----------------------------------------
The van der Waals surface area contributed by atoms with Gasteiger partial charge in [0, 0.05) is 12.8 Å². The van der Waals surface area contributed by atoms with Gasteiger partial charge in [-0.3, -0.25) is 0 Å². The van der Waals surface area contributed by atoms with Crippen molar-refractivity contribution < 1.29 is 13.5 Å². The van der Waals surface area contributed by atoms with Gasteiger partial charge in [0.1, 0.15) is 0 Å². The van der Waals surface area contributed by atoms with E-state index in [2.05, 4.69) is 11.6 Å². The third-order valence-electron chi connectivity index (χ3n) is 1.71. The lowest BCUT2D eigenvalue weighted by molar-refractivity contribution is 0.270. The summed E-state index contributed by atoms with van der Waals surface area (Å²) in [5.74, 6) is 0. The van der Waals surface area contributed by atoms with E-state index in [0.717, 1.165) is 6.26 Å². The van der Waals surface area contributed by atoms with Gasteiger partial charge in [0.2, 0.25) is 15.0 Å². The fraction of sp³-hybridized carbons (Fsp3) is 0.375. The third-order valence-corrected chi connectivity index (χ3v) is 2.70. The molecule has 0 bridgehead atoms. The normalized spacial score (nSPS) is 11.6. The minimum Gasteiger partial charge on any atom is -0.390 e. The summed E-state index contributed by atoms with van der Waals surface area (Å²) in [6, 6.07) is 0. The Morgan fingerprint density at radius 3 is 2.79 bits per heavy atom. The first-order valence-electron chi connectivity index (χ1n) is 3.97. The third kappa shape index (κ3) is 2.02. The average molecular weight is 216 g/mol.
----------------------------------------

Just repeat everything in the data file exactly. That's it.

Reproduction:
The van der Waals surface area contributed by atoms with Gasteiger partial charge in [0, 0.05) is 12.8 Å². The van der Waals surface area contributed by atoms with Gasteiger partial charge in [-0.3, -0.25) is 0 Å². The van der Waals surface area contributed by atoms with Crippen molar-refractivity contribution < 1.29 is 13.5 Å². The van der Waals surface area contributed by atoms with Gasteiger partial charge in [0.1, 0.15) is 0 Å². The van der Waals surface area contributed by atoms with E-state index in [2.05, 4.69) is 11.6 Å². The third-order valence-electron chi connectivity index (χ3n) is 1.71. The lowest BCUT2D eigenvalue weighted by molar-refractivity contribution is 0.270. The summed E-state index contributed by atoms with van der Waals surface area (Å²) in [5.74, 6) is 0. The van der Waals surface area contributed by atoms with E-state index in [0.717, 1.165) is 6.26 Å². The van der Waals surface area contributed by atoms with Gasteiger partial charge in [0.2, 0.25) is 15.0 Å². The fraction of sp³-hybridized carbons (Fsp3) is 0.375. The third-order valence-corrected chi connectivity index (χ3v) is 2.70. The molecule has 0 bridgehead atoms. The normalized spacial score (nSPS) is 11.6. The minimum Gasteiger partial charge on any atom is -0.390 e. The summed E-state index contributed by atoms with van der Waals surface area (Å²) in [6, 6.07) is 0. The Morgan fingerprint density at radius 3 is 2.79 bits per heavy atom. The first-order valence-electron chi connectivity index (χ1n) is 3.97. The third kappa shape index (κ3) is 2.02. The average molecular weight is 216 g/mol.